The right Chinese distributors should have expertise in the specific medtech sector that the foreign manufacturers are selling. Of course, if you find a distributor in your specific medtech sector, you need to be extra careful that they do not have a manufacturing division or partner that could copy your product and cut you out of the business.
In June 2017, SpineGuard (Paris), a spinal surgery device company, provided XinRong Medical Group with exclusive distribution rights in China, Hong Kong and Macau. XinRong Medical Group is highly specialized in the manufacturing and distribution of orthopedic surgical devices and received substantial investment from the Blackstone Group in 2014.
Needless to say, distributors should be well connected to hospitals and other medical facilities. If the Chinese distributor will register your product with the CFDA, make sure they have good in-house regulatory affairs people to avoid registration delays. Alternatively, you can have an independent third-party registration group do your registration. By doing this, the independent third party can hold your dossiers and licenses to protect your intellectual property and make it easier to switch distributors, if the first one does not perform.
Managing Distributors Relationships
Foreign medical device companies should ensure that they reach the same level of understanding as distributors before signing a contract.
Coupled with language and cultural barriers, business expectations may differ between the foreign device company and the local distributor. Contracts and agreements should be meticulously negotiated, translated and explained to ensure that both parties reach the same understanding. Beware that despite the negotiated details in the distribution contract, Chinese distributors will not always follow the contract.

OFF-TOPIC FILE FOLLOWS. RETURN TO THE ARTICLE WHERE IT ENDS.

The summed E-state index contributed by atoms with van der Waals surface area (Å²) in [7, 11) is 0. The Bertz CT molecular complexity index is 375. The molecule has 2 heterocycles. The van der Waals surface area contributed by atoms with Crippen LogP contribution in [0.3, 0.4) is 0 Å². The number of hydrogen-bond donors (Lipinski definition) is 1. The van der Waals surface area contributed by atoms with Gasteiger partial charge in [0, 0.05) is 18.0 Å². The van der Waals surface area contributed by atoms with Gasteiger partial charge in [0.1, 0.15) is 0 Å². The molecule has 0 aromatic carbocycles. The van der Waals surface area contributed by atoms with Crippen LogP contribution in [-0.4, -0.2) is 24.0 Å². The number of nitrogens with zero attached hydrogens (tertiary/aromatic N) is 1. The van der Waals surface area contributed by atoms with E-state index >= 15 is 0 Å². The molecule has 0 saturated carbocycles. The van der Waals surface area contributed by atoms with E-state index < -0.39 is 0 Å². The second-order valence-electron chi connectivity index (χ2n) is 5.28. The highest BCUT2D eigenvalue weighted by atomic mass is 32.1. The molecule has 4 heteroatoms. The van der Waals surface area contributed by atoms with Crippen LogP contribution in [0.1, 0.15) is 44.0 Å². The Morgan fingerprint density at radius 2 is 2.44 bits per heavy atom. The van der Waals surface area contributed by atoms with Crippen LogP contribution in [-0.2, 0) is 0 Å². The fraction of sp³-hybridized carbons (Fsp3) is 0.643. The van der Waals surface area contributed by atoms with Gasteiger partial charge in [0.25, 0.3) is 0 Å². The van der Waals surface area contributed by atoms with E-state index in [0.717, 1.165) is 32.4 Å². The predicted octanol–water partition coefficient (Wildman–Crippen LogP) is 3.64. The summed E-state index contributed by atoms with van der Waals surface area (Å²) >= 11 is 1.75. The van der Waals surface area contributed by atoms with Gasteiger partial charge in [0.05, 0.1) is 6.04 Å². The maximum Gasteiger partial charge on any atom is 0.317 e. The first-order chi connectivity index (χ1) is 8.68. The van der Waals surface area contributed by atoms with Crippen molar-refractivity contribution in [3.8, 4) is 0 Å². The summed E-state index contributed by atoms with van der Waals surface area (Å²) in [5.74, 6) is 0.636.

It is particularly important for foreign medical device companies to develop close relationships with their distributors.
Maintaining personal relationships is not only important in Chinese business culture, but it is essential to ensuring the quality of the distributor’s services. Foreign device company representatives should thoroughly educate distributors about products and make sure that their brand name is clearly mentioned in marketing. Foreign medical device company representatives should also maintain frequent contact and regular on-the-ground meetings with distributors to ensure transparency in the relationship. Frequent in-person contacts should be made at least quarterly.
Besides developing a strong personal relationship with your Chinese distributor, you must always do due diligence to make sure they are following proper procedures. Having independent consultants or other reliable local contacts visit your distributor’s exhibit booth at an appropriate medtech conference (without saying they are working on your behalf) to ask the booth exhibitors detailed questions about your product can help. If the distributor’s sales people at the booth cannot answer detailed questions about your product, you will have a serious problem and will need to discuss this directly with the distributor’s management.
Alternatively, if you pick a random hospital to which your distributor sells, check to see if the distributor’s salesperson has a good relationship with the purchasing manager at that hospital. If the unannounced visit is very positive and your distributor’s salesperson seems to get along very well with the hospital purchasing manager, that is a very good sign. If the meeting is not very warm, then the situation may be the exact opposite. Make sure you pick which Chinese hospital to visit and not the one your distributor suggests where it has friends.
Finding the right Chinese distributor to sell your product can be done. However, the more due diligence you do before signing up the right group and then on an ongoing basis through your relationship, the more likely it is that the partnership will be successful.